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New apm 100 mm 90 degree ed apo binocular

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#51 Val'Easy

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Posted 26 January 2015 - 03:00 PM

Ok and thank you very much !

 

That is a rich prismatic explanation ;) :grin:



#52 JMW

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Posted 27 January 2015 - 12:18 AM

Any idea when Lunt will start selling these in the US? I figure it will take me a while to save up for these anyway.

 

I have a pair of Pan 24mm and Denk 21mm eyepieces. I would probably need to get a least one higher power pair. 


Edited by JMW, 27 January 2015 - 12:22 AM.


#53 Vondragonnoggin

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Posted 27 January 2015 - 01:00 AM

Any idea when Lunt will start selling these in the US? I figure it will take me a while to save up for these anyway.

 

I have a pair of Pan 24mm and Denk 21mm eyepieces. I would probably need to get a least one higher power pair. 

I just asked about his other new offering - the 140ED Scope:

 

http://www.cloudynig...info/?p=6409426

 

 

Might have to to go through same process but not sure.


Edited by Vondragonnoggin, 27 January 2015 - 01:02 AM.


#54 maburas

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Posted 27 January 2015 - 07:47 PM

I wonder if there will be the third straight through model that was talked about? There is probably a whole other group of daytime large bino enthusiasts we never cross paths with on this website.  Maritime use, surveying, etc. 

 

Probably a lot of reasons a straight through would work for daytime use. 

 

I could see all three types coexisting nicely on the market. 

 

 

I personally am very interested in the possibility of mounting a straight-through model on a Starchair. I'm not really that knowledgeable when it comes to the practicalities of big binoculars (never owned anything bigger than 70mm) so I don't know if it would be possible to mount a BT (although a starchair can handle a fujinon with a special adapter), and I'm also not sure how much wobbling you would get at high powers (andresin150 mentioned having this issue with his 40x150 fujinons), but if this was a workable possibility I would be very interested. Anybody here know how practical an idea this would be?



#55 faackanders2

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Posted 31 January 2015 - 05:52 PM

 

I wonder if there will be the third straight through model that was talked about? There is probably a whole other group of daytime large bino enthusiasts we never cross paths with on this website.  Maritime use, surveying, etc. 

 

Probably a lot of reasons a straight through would work for daytime use. 

 

I could see all three types coexisting nicely on the market. 

 

 

I personally am very interested in the possibility of mounting a straight-through model on a Starchair. I'm not really that knowledgeable when it comes to the practicalities of big binoculars (never owned anything bigger than 70mm) so I don't know if it would be possible to mount a BT (although a starchair can handle a fujinon with a special adapter), and I'm also not sure how much wobbling you would get at high powers (andresin150 mentioned having this issue with his 40x150 fujinons), but if this was a workable possibility I would be very interested. Anybody here know how practical an idea this would be?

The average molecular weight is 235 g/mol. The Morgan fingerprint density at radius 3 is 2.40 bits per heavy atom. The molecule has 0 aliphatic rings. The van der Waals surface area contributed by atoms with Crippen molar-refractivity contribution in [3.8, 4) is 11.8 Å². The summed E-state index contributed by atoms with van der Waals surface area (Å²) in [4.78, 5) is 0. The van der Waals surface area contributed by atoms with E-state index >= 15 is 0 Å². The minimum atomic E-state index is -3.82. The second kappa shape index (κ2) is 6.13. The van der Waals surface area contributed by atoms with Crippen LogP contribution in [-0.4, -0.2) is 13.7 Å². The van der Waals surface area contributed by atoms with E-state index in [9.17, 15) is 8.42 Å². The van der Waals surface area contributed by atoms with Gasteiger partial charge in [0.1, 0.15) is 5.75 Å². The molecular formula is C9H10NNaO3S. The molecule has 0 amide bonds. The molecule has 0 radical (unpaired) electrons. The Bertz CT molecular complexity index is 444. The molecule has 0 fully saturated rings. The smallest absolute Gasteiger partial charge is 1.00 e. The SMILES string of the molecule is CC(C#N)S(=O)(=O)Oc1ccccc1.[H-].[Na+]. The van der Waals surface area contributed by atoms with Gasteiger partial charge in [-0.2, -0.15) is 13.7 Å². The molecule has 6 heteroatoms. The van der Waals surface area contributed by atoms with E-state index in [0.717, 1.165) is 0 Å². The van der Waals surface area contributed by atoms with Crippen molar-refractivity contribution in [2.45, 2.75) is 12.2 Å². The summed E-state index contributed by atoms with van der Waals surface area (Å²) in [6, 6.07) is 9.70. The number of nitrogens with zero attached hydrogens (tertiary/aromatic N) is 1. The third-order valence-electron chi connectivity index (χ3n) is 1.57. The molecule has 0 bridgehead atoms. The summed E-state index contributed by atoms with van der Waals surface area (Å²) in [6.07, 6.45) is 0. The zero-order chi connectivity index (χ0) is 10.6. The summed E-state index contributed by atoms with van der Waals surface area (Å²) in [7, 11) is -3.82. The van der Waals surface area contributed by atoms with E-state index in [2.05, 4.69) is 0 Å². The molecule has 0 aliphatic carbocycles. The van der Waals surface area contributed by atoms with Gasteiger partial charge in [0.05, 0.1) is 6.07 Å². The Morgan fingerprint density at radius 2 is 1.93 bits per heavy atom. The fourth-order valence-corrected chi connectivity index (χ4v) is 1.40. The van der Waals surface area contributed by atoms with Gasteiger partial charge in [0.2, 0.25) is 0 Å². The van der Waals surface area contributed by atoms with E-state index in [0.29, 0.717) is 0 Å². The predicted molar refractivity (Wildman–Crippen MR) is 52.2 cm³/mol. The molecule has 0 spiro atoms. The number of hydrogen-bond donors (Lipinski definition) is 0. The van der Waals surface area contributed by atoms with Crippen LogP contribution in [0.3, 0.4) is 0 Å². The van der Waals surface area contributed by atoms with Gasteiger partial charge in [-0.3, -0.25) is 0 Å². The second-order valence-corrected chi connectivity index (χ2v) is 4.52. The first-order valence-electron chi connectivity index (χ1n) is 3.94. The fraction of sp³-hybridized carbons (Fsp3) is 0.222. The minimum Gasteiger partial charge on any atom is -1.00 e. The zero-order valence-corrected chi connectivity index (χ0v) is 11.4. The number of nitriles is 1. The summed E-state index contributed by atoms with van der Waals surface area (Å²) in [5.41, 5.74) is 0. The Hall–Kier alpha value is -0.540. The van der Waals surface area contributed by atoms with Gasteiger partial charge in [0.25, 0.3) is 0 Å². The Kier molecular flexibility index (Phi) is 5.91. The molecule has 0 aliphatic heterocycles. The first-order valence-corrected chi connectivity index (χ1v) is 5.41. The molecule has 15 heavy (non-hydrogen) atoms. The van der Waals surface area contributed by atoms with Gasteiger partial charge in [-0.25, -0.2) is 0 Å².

If you have all that expense and weight of a starchair, I would think you want 150mm binos.  100mm and below are more portable and don't require a starchair.



#56 trener

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Posted 31 January 2015 - 06:21 PM

http://www.binomania...on-prismi-a-90/



#57 maburas

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Posted 02 February 2015 - 01:29 AM

 

 

I wonder if there will be the third straight through model that was talked about? There is probably a whole other group of daytime large bino enthusiasts we never cross paths with on this website.  Maritime use, surveying, etc. 

 

Probably a lot of reasons a straight through would work for daytime use. 

 

I could see all three types coexisting nicely on the market. 

 

 

I personally am very interested in the possibility of mounting a straight-through model on a Starchair. I'm not really that knowledgeable when it comes to the practicalities of big binoculars (never owned anything bigger than 70mm) so I don't know if it would be possible to mount a BT (although a starchair can handle a fujinon with a special adapter), and I'm also not sure how much wobbling you would get at high powers (andresin150 mentioned having this issue with his 40x150 fujinons), but if this was a workable possibility I would be very interested. Anybody here know how practical an idea this would be?